The problem is that few people know what the UCR cost is for any given treatment. Heck, physicians rarely know what the UCR is for their community for a particular service. When the carrier notifies the patient that their doctor charged more than what is typical it’s too late for the patient to do much about it. The result: angry patients, frustrated doctors and another deposit of ill-will in the industry’s karma account.

At the heart of the problem is defining “usual, reasonable and customary.” In the end, despite all the surveys and actuarial work, a high level of subjectivity is involved. How is it measured? Who determines if the costs are “reasonable” even if they are usual and customary. There’s a lot of wiggle room in the data base.

For years, the “decider,” as a past president would put it, for the nation’s largest health plans has been a company called Ingenix. Ingenix is owned by UnitedHealth Group, Inc., which also owns the health plan United HealthCare. Even though Ingenix is owned by a competitor, most of the major health plans in the country relied on its billing information for determining what out-of-network charges they would pay.

Not for long. New York Attorney General Andrew Cuomo went after Ingenix and UnitedHealth for manipulating reimbursement rates and defrauding consumers. As a result of Attorney General Cuomo’s actions, Ingenix will exit the billing database business and UnitedHealth will pay $50 million to help create a non-profit assigned to maintain a new, independent database.

While the New York legal action is no doubt painful to some carriers, most notably UnitedHealth, it could work to the industry’s benefit. It replaces a point of intense friction with an objective, common definition. It’s not that the definition of UCR put out by the non-profit won’t still be significantly subjective — it will be. But it will be the definition of the non-profit.  And it’s not that consumers won’t blame the health plans when they disagree with the non-profit’s definition of UCR — they will. But the carriers will be able to refer their members to the non-profit.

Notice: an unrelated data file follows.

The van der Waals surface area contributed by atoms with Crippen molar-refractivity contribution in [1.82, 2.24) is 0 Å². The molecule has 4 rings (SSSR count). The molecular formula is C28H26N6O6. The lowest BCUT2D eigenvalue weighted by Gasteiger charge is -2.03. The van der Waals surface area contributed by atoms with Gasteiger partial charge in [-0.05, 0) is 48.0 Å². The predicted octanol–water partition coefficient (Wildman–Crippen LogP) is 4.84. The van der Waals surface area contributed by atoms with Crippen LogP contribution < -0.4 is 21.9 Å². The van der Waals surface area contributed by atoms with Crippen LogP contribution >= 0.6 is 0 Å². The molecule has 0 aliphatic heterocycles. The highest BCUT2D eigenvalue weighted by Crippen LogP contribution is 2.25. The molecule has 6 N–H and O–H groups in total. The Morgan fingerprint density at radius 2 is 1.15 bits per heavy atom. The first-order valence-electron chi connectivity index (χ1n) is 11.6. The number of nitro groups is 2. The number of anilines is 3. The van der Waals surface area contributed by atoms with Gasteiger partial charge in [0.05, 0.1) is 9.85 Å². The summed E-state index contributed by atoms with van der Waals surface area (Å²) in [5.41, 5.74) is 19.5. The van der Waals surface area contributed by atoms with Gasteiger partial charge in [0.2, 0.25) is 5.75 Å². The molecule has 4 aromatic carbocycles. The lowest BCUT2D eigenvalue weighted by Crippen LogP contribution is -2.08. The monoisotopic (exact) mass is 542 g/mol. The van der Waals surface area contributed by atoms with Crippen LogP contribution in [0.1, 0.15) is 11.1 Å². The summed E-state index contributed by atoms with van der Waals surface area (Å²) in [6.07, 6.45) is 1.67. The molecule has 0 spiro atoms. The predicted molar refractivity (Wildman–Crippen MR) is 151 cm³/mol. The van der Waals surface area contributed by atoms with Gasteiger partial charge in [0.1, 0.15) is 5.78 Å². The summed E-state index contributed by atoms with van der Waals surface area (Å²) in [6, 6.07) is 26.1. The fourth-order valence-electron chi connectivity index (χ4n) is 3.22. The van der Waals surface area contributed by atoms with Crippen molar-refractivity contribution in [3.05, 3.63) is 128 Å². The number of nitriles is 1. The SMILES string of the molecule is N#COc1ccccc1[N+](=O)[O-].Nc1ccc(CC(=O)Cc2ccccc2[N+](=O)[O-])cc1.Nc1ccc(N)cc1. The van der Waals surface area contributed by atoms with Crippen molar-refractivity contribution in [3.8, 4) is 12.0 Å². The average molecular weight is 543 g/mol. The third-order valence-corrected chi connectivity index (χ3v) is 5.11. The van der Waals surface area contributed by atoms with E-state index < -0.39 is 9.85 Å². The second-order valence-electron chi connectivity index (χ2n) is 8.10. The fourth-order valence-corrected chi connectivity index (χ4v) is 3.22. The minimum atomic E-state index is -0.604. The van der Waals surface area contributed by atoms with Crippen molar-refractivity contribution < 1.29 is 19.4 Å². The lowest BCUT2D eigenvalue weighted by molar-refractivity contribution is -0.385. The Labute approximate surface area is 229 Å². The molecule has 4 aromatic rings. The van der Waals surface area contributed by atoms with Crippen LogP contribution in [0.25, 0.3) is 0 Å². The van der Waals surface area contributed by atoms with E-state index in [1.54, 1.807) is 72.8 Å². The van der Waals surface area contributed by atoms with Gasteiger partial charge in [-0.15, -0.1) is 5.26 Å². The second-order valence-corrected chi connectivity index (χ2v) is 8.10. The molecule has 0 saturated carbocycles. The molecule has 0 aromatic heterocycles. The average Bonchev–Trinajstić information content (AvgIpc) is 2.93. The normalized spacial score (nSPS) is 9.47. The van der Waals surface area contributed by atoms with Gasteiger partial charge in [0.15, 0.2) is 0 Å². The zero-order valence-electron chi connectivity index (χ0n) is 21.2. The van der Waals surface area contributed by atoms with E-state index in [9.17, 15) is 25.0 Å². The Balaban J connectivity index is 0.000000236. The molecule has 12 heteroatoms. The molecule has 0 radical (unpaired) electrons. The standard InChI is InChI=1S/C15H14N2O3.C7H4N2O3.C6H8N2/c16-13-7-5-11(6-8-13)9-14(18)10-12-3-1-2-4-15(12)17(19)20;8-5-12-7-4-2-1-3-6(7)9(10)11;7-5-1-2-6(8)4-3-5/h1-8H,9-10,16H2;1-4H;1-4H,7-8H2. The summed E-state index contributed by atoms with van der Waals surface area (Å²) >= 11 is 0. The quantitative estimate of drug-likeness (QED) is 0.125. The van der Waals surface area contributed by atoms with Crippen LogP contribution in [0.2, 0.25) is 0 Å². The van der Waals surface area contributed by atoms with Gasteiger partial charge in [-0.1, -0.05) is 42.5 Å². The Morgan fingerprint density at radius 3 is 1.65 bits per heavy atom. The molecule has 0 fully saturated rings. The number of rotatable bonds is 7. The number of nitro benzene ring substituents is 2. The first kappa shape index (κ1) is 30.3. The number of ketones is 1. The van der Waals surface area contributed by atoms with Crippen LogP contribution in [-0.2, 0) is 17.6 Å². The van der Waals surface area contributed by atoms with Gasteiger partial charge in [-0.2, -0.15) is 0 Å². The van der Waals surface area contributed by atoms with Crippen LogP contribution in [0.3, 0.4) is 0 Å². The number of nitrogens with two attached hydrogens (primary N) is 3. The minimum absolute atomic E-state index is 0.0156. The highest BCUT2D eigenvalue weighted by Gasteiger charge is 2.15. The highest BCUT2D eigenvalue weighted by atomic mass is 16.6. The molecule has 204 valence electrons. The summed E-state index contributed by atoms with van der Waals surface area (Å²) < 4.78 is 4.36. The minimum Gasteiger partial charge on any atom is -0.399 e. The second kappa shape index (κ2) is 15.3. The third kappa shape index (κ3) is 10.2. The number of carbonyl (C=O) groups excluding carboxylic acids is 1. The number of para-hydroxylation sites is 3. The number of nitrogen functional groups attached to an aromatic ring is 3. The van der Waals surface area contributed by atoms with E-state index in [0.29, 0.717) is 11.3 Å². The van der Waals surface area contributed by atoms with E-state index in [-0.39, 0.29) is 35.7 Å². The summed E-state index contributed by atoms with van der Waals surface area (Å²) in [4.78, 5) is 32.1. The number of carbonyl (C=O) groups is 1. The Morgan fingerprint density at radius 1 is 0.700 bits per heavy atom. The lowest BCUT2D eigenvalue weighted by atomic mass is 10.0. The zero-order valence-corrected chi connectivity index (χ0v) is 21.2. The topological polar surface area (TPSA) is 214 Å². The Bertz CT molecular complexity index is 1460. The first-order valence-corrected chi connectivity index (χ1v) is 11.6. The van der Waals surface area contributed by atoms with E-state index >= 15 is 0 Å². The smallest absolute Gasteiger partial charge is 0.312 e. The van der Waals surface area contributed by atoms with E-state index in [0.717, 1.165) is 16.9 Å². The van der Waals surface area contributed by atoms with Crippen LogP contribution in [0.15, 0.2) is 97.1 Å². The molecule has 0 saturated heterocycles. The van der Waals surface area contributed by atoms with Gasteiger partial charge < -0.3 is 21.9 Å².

Given the low regard the industry is held in by the public, any action which stems that flow of ill will deposits is a good thing.

Of course, this being America, the path to better karma is not an easy one. The industry will first need to go through the political gauntlet of law suits and public hearings. Next in line: The Senate Commerce, Science and Transportation Committee.  It’s Chair, Senator Jay Rockefeller, is holding a hearing Tuesday in which executives from United HealthGroup and Ingenix will be the star witnesses. As reported by the Associated Press, Senator Rockefeller claims, UnitedHealth and Ingenix are “lowballing deliberately. They deliberately cut the numbers so the consumer as to pay more of the cost. … It’s scamming. It’s fraud.”

In that UnitedHealth has already paid $350 million to settle a suit on the matter brought by the American Medical Association, albeit without admitting guilt, the accusations are hardly surprising. And while UnitedHealth would like to put the UCR scandal behind them, there’s a script to these things and they tend to run through Washington. So this is just something they need to do. And it’s something they should do.

Because the UCR situation wasn’t fair to consumers. And if the industry needs to pay a price as part of fixing it, so be it. At the end of the day, there will be a more fair way of defining what out-of-network charges should be. And that’s a good thing for consumers, providers and health plans.

2009 versus 1993 Health Care Reform: The Difference is Consensus

Politically, 2009 and 1993 will share some similarities.  A new Democratic President takes over after years of a Republican White House. The new president will be able to work with a Congress firmly in Democratic control. Both soon-to-be President Barack Obama and then President Bill Clinton entered office during difficult economic times. And as candidates both made health care reform a top issue in their successful campaigns.